Return to inventory: Submissions on Post-Consumer Recycled (PCR) Plastics for Food-Contact Articles
See also Recycled Plastics in Food Packaging
April 20, 2001
Keller and Heckman
1001 G. St., N.W.
Suite 500 West
Washington, DC 20001
Dear Mr. Simmons:
This responds to your inquiry of August 7, 2000, requesting on behalf of your client, Plastic Technologies, Inc., an opinion from FDA expanding the permitted use of recycled PET produced by one of two methods (designated recycling processes | | | | | | | | | | | | | | | | | | | | | | | | | | | | | | | | | | | | | | | | | | | | | | | | | | | | | | | ) to include Conditions of Use B-H ("Boiling water sterilized" through "Frozen or refrigerated storage: Ready-prepared foods intended to be reheated in container at time of use"). These two methods were the subject of a submission dated February 24, 1997, which you enclosed. As pointed out in your letter, FDA previously issued letters of no objection dated August 10, 1999, for these recycling processes to produce recycled PET for use in contact with dry (no surface fat or oil), aqueous, acidic, and low-alcohol (15% or less) foods at room temperature and below, provided the post-consu mer recycled PET (PCR-PET) comes from containers previously used for food and non-food applications (excluding industrial PET containers) obtained from deposit and curbside recycling progams, and the recycled PET complies with 21 CFR 177.1630.
We have reviewed the information submitted in which you have calculated the increase in migration of the surrogate contaminants into food simulants from the boiling water sterilization step (2 hours at 100°C) above the amount of migration that was previously measured at 40°C. Based on our review of these data, we conclude that the levels of exposure to possible contaminants resulting from the expanded use of PCR-PET that was produced by one of the two methods described in your February 24, 1997, submission would be below FDA's threshold of regulatory concern. Therefore, we conclude that these two recycling processes will produce PCR-PET that is acceptable for use in contact with dry (no surface fat or oil), aqueous, acidic, and low-alcohol (15% or less) foods under Conditions of Use B-H, provided the PCR-PET complies with 21 CFR 177.1630. Our conclusion applies only to post-consumer PET containers obtained from deposit and curbside recycling programs and processed by either of the two methods described in the February 24, 1997, submission. If your recycling processes are modified, new data would need to be evaluated.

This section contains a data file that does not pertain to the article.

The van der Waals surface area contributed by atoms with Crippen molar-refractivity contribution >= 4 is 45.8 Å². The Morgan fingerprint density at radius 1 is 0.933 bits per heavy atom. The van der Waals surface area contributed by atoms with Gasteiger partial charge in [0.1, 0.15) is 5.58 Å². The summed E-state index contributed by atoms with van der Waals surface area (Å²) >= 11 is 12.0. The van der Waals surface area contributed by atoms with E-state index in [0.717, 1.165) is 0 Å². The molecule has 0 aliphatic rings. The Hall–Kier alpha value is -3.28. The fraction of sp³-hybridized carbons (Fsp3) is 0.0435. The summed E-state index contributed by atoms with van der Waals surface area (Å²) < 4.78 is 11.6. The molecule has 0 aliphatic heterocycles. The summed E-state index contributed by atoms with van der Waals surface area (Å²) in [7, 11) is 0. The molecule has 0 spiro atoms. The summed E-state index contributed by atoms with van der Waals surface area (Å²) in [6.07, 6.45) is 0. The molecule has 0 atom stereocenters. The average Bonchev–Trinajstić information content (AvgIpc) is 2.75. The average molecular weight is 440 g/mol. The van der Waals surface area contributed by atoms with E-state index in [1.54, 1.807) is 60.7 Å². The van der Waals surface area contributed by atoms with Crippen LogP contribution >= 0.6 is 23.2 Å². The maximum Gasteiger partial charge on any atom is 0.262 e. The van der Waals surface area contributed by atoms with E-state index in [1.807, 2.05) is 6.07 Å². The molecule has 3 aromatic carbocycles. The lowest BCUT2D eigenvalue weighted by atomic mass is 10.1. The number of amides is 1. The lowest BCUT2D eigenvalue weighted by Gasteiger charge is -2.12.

Although we have concluded that the intended use of PCR-PET that has been collected and processed by these two methods is acceptable, you should be aware that we are currently developing a formal policy on the use of post-consumer recycled plastics in contact with food. Thus, the decisions set forth in this letter may need to be modified due to future deliberations on this matter.
If you have any further questions concerning this matter, please do not hesitate to contact us.
Sandra L. Varner
Division of Petition Control, HFS-215
Center for Food Safety and Applied Nutrition